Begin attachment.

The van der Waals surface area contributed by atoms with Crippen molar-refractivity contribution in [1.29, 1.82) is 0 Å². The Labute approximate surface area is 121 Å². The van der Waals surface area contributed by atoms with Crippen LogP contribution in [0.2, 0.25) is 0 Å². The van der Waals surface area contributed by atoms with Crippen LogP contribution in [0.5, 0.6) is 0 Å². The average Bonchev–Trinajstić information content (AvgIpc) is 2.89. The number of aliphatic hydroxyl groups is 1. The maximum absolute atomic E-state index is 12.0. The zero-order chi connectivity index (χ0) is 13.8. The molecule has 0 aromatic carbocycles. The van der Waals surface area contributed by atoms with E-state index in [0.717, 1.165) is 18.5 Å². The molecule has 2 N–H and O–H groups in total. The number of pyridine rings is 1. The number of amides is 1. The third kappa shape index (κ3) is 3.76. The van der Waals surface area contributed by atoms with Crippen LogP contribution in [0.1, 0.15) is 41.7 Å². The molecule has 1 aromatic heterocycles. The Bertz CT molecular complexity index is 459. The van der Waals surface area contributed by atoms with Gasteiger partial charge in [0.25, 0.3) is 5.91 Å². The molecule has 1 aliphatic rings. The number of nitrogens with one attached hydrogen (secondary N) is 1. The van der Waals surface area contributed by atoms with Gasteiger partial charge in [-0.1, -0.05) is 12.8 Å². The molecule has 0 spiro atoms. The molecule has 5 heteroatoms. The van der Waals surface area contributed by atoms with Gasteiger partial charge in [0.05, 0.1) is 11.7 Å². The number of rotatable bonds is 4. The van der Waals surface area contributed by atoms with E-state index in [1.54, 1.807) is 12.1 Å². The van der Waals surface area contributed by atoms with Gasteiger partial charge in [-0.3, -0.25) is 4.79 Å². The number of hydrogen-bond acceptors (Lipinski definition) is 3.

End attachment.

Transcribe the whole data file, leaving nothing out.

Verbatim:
The van der Waals surface area contributed by atoms with Crippen molar-refractivity contribution in [1.29, 1.82) is 0 Å². The Labute approximate surface area is 121 Å². The van der Waals surface area contributed by atoms with Crippen LogP contribution in [0.2, 0.25) is 0 Å². The van der Waals surface area contributed by atoms with Crippen LogP contribution in [0.5, 0.6) is 0 Å². The average Bonchev–Trinajstić information content (AvgIpc) is 2.89. The number of aliphatic hydroxyl groups is 1. The maximum absolute atomic E-state index is 12.0. The zero-order chi connectivity index (χ0) is 13.8. The molecule has 0 aromatic carbocycles. The van der Waals surface area contributed by atoms with E-state index in [0.717, 1.165) is 18.5 Å². The molecule has 2 N–H and O–H groups in total. The number of pyridine rings is 1. The number of amides is 1. The third kappa shape index (κ3) is 3.76. The van der Waals surface area contributed by atoms with Crippen LogP contribution in [0.1, 0.15) is 41.7 Å². The molecule has 1 aromatic heterocycles. The Bertz CT molecular complexity index is 459. The van der Waals surface area contributed by atoms with Gasteiger partial charge in [0.25, 0.3) is 5.91 Å². The molecule has 1 aliphatic rings. The number of nitrogens with one attached hydrogen (secondary N) is 1. The van der Waals surface area contributed by atoms with Gasteiger partial charge in [-0.1, -0.05) is 12.8 Å². The molecule has 0 spiro atoms. The molecule has 5 heteroatoms. The van der Waals surface area contributed by atoms with Gasteiger partial charge in [0.05, 0.1) is 11.7 Å². The number of rotatable bonds is 4. The van der Waals surface area contributed by atoms with E-state index in [1.54, 1.807) is 12.1 Å². The van der Waals surface area contributed by atoms with Gasteiger partial charge in [-0.3, -0.25) is 4.79 Å². The number of hydrogen-bond acceptors (Lipinski definition) is 3.